Albert Einstein (1879–1955), one of the foremost scientists and public figures of the 20th century, revolutionized our views of time and space, matter and light, gravitation and the universe.
The Einstein Papers Project is engaged in one of the most ambitious scholarly publishing ventures undertaken in the history of science. The Collected Papers of Albert Einstein provides the first complete picture of Einstein’s massive written legacy.
With the publication of its most recent Volume 16, The Collected Papers of Albert Einstein series now covers Einstein's life and work up to his 50th birthday. It presents, as annotated full text, 600 writings by Einstein and 4,000 letters written by and to him. An additional 4,500 documents appear in abstract.
A unique resource: You can access our database of 90,000+ records of all known Einstein manuscripts and correspondence and also search the full text of 2,000 digitized items.
While the Archives updates their site, this link provides temporary access to the database.
Diana Buchwald, John Heilbron, and Richard Staley speak on the well-known BBC 4 radio show. [Episode]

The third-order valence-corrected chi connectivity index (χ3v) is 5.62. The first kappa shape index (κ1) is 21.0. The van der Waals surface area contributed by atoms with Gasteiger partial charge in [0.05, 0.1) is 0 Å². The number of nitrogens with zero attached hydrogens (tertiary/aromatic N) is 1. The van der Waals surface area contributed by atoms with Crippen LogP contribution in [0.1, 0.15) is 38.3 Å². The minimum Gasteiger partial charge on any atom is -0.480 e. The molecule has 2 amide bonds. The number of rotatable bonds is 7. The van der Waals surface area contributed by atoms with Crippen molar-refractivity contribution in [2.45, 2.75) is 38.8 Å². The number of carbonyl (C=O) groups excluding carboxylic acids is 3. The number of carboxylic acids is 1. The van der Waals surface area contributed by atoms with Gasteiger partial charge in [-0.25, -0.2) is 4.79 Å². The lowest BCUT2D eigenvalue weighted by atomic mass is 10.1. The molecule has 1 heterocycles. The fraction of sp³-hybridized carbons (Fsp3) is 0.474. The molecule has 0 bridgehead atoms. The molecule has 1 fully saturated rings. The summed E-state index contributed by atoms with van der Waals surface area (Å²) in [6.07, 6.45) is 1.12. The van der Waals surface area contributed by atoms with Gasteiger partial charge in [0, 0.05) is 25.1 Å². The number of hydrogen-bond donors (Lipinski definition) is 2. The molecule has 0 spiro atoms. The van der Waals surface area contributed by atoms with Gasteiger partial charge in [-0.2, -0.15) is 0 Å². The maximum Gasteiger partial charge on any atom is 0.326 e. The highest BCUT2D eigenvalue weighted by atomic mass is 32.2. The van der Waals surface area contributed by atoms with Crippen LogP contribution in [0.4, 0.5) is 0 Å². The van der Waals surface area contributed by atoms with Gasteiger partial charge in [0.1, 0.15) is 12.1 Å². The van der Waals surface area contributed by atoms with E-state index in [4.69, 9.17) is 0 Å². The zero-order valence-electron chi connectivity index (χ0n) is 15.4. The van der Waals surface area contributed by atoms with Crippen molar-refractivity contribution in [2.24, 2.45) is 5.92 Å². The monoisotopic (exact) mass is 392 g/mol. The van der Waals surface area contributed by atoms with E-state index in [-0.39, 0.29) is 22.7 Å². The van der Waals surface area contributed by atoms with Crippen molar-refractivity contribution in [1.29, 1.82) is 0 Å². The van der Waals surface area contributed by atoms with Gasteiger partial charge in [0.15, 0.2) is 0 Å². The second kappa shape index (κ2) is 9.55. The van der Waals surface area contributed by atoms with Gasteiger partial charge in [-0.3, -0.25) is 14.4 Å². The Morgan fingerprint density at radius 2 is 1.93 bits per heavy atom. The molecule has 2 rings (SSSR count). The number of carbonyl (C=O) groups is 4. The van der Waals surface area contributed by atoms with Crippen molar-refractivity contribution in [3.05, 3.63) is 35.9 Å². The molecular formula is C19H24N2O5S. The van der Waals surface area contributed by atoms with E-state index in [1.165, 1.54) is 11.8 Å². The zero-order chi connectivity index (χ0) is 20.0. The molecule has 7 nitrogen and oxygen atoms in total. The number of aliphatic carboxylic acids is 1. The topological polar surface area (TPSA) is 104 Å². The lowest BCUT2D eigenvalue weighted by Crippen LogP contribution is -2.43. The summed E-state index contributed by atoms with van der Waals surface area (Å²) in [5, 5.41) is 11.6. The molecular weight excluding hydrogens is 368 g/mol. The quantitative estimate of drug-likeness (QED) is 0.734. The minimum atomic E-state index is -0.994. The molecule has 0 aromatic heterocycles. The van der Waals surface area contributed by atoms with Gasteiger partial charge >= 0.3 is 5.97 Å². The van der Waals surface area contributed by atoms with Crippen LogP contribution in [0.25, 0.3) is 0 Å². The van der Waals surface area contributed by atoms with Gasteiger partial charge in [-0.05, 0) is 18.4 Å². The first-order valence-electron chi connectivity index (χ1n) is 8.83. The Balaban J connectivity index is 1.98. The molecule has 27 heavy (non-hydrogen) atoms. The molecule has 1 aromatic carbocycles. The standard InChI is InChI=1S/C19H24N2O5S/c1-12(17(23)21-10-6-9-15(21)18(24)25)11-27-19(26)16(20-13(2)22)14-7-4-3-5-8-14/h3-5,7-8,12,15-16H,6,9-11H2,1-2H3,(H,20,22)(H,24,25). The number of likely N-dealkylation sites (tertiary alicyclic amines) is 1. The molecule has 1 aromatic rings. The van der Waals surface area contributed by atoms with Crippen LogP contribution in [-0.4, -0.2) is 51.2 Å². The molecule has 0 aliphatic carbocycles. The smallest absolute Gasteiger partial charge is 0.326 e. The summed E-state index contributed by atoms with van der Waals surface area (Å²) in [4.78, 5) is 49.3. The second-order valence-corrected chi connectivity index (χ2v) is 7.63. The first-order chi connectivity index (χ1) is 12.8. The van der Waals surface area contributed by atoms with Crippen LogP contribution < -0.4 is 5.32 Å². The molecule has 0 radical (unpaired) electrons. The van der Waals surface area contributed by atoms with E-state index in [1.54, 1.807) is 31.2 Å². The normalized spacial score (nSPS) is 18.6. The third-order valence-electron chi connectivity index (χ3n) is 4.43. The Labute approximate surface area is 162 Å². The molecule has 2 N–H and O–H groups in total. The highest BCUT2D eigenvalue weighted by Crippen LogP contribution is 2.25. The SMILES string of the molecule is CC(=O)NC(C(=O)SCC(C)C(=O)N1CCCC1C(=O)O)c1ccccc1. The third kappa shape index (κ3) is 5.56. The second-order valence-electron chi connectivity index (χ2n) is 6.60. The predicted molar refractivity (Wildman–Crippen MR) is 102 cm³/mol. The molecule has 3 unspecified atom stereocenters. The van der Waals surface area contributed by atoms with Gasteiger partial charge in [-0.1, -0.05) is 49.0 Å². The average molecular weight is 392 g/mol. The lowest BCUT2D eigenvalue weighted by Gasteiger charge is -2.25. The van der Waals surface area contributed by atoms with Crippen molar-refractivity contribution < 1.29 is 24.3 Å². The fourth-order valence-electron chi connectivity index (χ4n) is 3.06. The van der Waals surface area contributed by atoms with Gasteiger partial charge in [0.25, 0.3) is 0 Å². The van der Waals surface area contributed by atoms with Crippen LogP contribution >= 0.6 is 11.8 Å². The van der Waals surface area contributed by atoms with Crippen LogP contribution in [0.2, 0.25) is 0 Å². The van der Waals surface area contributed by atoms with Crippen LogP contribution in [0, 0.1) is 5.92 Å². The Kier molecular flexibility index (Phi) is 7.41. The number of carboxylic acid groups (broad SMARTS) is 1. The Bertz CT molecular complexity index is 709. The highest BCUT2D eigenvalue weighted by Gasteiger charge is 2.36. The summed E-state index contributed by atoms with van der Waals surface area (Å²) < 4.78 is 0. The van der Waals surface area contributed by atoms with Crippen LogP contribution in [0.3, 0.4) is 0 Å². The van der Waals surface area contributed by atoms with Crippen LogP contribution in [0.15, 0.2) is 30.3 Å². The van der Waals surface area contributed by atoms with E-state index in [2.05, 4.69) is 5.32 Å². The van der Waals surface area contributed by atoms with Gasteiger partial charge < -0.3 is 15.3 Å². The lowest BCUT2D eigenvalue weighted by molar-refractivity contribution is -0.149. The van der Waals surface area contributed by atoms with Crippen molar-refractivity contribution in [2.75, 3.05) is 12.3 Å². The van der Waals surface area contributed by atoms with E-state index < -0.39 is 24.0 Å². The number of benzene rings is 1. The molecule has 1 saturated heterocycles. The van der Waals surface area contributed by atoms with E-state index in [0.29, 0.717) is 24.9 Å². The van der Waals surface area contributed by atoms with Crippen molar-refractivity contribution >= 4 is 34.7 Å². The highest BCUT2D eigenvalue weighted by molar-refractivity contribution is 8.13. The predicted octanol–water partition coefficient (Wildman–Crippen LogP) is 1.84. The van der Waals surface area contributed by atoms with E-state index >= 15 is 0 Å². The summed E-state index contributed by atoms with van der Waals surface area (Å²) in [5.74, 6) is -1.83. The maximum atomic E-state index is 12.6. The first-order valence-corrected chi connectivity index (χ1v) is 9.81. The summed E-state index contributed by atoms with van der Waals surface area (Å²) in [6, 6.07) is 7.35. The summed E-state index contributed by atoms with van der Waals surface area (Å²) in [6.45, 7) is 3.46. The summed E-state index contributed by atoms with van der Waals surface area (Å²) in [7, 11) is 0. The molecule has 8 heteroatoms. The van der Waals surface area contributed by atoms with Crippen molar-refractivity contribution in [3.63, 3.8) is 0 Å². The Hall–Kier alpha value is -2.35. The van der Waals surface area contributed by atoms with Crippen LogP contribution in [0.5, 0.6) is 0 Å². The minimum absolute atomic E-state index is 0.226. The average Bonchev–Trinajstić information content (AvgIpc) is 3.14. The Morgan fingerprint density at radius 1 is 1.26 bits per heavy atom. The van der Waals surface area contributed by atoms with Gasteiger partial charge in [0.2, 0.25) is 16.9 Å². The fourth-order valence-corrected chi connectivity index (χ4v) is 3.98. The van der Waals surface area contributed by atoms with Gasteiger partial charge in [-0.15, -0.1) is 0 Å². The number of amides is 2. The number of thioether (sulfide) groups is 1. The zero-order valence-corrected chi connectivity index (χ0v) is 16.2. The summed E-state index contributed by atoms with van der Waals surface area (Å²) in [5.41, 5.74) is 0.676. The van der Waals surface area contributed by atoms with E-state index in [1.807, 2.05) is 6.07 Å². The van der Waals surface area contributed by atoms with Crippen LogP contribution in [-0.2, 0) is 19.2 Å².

On August 15, the National Endowment for the Humanities awarded the Einstein Papers Project at Caltech a $300,000 outright award in its scholarly editions and translations program. The grant will support the preparation for print publication of volumes 17, 18, and 19 of the writings, lectures, and letters of Einstein for the period 1930–1933, which includes Einstein’s three visits to Caltech.
In the wee hours of Friday, May 26, the Einstein Papers Project was transformed into a Ditch Day activity site. How to Train Your Dragon was the inspirational source for the puzzle students needed to crack in our conference room. For a brief while our Hermann Landshoff portraits of Einstein were obscured by dragon wings and our library shelves bore mythical captioning rather than scientific or historical guidewords. We've returned to our usual working conditions. It was fun while it lasted! Read more about Ditch Day 2023, by clicking here.